Caring for disabled older adults with musculoskeletal conditions: A transactional model of caregiver burden, coping strategies, and depressive symptoms
Archives of Gerontology & Geriatrics
March–April, 2017 | Volume 69, Pages 1–7
Nan Lu, Jinyu Liu, Fei Wang, Vivian W.Q. Lou
This study investigated the mediating role of coping strategies in the relationship between caregiver burden and depressive symptoms among family caregivers caring for disabled older adults with musculoskeletal (MSK) conditions.
The cross-sectional data were from a quota sampling of 494 pairs of disabled older adults and their primary family caregivers in Shanghai, China. The disabled older adults had MSK conditions and limitations in activities of daily living. The mean ages of the older adults and their caregivers were 83.9 and 62.6 years. Path analysis was conducted to test the proposed hypotheses.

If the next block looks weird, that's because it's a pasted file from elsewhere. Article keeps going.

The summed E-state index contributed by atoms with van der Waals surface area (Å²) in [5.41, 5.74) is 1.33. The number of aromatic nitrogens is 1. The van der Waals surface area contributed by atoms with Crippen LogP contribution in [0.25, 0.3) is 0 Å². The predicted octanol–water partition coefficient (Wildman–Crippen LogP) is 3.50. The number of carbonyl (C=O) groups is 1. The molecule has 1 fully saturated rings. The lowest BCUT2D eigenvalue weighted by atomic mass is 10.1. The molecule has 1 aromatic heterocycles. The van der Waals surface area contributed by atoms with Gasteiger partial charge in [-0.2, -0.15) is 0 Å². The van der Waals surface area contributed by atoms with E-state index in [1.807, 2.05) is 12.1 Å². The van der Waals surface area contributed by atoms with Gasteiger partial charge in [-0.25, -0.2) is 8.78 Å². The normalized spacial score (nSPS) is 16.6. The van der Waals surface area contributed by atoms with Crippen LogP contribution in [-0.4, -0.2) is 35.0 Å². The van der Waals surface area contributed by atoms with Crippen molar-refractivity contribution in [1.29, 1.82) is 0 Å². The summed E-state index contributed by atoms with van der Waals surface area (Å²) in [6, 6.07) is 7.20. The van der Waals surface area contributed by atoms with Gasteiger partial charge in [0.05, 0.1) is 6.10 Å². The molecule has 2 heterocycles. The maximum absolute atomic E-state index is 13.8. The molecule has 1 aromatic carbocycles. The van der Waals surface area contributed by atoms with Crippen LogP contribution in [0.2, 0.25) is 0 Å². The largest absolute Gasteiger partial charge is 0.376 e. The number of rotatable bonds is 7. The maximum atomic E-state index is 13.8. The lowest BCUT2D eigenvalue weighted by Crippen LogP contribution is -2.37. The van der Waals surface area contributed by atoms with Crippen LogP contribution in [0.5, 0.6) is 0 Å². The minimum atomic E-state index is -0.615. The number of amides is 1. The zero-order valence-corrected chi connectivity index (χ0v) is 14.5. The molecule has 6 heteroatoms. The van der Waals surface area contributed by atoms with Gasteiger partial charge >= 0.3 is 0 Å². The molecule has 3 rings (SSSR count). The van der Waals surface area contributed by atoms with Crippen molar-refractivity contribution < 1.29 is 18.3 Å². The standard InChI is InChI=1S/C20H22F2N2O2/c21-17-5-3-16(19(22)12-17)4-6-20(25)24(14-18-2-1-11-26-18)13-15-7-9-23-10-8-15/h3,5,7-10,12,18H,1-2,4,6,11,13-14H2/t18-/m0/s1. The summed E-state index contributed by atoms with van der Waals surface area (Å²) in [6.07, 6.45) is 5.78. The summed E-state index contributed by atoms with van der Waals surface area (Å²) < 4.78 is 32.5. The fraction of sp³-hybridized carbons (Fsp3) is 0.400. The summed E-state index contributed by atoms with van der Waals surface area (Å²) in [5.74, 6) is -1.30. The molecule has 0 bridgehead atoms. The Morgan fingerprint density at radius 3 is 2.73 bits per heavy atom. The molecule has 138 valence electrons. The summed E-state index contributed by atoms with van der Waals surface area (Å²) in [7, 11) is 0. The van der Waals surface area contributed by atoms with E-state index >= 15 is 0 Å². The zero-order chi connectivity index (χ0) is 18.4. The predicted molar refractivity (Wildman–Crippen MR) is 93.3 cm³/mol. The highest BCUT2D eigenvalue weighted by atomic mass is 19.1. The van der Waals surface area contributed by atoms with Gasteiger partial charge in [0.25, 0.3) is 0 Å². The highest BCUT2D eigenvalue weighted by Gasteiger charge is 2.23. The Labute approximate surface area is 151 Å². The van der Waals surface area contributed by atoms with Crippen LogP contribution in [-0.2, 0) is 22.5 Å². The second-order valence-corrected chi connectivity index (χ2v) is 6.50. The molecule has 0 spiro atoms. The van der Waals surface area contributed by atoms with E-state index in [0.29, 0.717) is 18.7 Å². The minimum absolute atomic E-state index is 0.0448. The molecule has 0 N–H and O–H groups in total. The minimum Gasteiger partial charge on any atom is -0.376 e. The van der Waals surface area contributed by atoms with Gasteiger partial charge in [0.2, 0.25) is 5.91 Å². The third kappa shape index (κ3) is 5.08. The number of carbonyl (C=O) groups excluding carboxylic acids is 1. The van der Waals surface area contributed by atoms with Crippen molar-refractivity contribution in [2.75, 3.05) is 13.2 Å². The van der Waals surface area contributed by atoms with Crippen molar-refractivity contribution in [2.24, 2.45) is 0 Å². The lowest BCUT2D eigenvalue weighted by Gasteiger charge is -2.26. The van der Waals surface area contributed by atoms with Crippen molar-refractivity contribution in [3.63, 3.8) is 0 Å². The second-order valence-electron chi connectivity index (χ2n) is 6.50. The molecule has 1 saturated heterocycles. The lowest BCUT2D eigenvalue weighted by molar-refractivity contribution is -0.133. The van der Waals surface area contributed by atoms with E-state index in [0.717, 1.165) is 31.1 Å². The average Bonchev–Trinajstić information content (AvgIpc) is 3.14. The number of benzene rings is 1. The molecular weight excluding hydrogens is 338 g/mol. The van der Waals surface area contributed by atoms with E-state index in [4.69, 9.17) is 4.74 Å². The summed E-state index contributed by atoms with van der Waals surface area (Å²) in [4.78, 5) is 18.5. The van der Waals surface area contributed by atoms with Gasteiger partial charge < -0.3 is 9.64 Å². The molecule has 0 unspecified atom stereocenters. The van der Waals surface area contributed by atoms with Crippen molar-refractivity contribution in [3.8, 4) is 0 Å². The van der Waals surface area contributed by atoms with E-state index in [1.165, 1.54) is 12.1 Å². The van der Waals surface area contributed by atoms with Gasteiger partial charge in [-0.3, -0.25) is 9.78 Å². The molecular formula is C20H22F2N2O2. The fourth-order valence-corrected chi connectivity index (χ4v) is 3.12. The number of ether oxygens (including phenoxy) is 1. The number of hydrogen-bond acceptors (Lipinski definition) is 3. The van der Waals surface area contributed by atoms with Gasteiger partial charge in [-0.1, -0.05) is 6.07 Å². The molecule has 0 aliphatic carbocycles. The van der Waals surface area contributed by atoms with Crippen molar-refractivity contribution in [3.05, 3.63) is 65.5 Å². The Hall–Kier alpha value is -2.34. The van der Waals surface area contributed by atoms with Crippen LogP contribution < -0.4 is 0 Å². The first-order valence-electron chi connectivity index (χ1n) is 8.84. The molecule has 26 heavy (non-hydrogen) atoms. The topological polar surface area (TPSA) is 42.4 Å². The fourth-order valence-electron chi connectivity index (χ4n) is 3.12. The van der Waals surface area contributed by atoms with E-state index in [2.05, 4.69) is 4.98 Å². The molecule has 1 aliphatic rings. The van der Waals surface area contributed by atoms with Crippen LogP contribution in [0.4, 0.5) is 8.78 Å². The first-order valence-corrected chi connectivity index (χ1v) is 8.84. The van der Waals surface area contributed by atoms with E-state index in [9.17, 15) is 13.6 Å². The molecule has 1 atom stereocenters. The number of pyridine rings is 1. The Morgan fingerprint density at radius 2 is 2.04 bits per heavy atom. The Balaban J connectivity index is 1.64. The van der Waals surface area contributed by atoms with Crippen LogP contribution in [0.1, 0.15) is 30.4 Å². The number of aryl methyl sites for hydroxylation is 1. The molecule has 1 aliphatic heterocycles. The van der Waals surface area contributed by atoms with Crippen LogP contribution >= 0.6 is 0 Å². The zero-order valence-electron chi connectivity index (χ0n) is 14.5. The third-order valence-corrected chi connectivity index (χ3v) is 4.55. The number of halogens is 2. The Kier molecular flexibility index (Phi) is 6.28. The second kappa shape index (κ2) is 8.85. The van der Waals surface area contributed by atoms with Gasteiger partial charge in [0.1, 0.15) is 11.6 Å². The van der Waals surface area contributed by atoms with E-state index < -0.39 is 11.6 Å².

Caregivers of adults with MSK conditions were more likely to use active coping to handle time dependence (β [SD] = 0.182 [0.055]) and physical burden (β [SD] = 0.226 [0.071]) and to use avoidant coping to handle developmental burden (β [SD] = 0.414 [0.061]). Both coping strategies were used to handle social burden(active: β [SD] = 0.179 [0.078]; avoidant: β [SD] = 0.241 [0.073]). Experiencing emotional burden reduced the likelihood of using both coping strategies (active: β [SD] = −0.266 [0.066]; avoidant: β [SD] = −0.373 [0.062]). Active coping had a protective impact on depressive symptoms (β [SD] = −0.228 [0.050]), whereas avoidant coping had an adverse impact on depressive symptoms (β [SD] = 0.232 [0.053]).
The findings confirm the mediating effects of coping strategies in the relationship between caregiver burden and depressive symptoms.